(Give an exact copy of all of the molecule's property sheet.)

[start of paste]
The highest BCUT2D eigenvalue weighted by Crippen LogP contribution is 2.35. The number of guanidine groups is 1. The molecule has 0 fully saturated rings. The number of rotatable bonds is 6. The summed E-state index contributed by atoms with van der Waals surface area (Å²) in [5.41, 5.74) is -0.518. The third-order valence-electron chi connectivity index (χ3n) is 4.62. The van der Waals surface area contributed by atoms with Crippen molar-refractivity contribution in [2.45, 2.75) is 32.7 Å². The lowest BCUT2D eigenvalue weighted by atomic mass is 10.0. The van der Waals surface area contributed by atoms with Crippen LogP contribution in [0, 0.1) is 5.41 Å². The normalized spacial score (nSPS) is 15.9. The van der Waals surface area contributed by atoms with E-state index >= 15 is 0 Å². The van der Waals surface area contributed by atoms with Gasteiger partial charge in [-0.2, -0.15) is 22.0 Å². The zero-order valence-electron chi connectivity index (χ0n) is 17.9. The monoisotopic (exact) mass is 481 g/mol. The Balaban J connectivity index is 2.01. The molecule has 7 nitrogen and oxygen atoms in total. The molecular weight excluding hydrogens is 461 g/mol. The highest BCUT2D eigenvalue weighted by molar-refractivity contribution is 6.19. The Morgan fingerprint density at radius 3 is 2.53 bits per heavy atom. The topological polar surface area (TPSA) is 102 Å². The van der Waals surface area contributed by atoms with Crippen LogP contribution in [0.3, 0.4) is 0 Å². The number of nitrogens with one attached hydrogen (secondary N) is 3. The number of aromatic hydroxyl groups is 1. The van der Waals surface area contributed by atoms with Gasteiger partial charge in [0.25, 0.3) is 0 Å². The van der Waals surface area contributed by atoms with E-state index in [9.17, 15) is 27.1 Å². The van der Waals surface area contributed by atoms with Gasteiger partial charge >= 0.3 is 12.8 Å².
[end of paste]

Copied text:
The highest BCUT2D eigenvalue weighted by Crippen LogP contribution is 2.35. The number of guanidine groups is 1. The molecule has 0 fully saturated rings. The number of rotatable bonds is 6. The summed E-state index contributed by atoms with van der Waals surface area (Å²) in [5.41, 5.74) is -0.518. The third-order valence-electron chi connectivity index (χ3n) is 4.62. The van der Waals surface area contributed by atoms with Crippen molar-refractivity contribution in [2.45, 2.75) is 32.7 Å². The lowest BCUT2D eigenvalue weighted by atomic mass is 10.0. The van der Waals surface area contributed by atoms with Crippen LogP contribution in [0, 0.1) is 5.41 Å². The normalized spacial score (nSPS) is 15.9. The van der Waals surface area contributed by atoms with E-state index >= 15 is 0 Å². The van der Waals surface area contributed by atoms with Gasteiger partial charge in [-0.2, -0.15) is 22.0 Å². The zero-order valence-electron chi connectivity index (χ0n) is 17.9. The monoisotopic (exact) mass is 481 g/mol. The Balaban J connectivity index is 2.01. The molecule has 7 nitrogen and oxygen atoms in total. The molecular weight excluding hydrogens is 461 g/mol. The highest BCUT2D eigenvalue weighted by molar-refractivity contribution is 6.19. The Morgan fingerprint density at radius 3 is 2.53 bits per heavy atom. The topological polar surface area (TPSA) is 102 Å². The van der Waals surface area contributed by atoms with Crippen LogP contribution in [0.3, 0.4) is 0 Å². The number of nitrogens with one attached hydrogen (secondary N) is 3. The number of aromatic hydroxyl groups is 1. The van der Waals surface area contributed by atoms with Gasteiger partial charge in [0.25, 0.3) is 0 Å². The van der Waals surface area contributed by atoms with E-state index in [9.17, 15) is 27.1 Å². The van der Waals surface area contributed by atoms with Gasteiger partial charge >= 0.3 is 12.8 Å².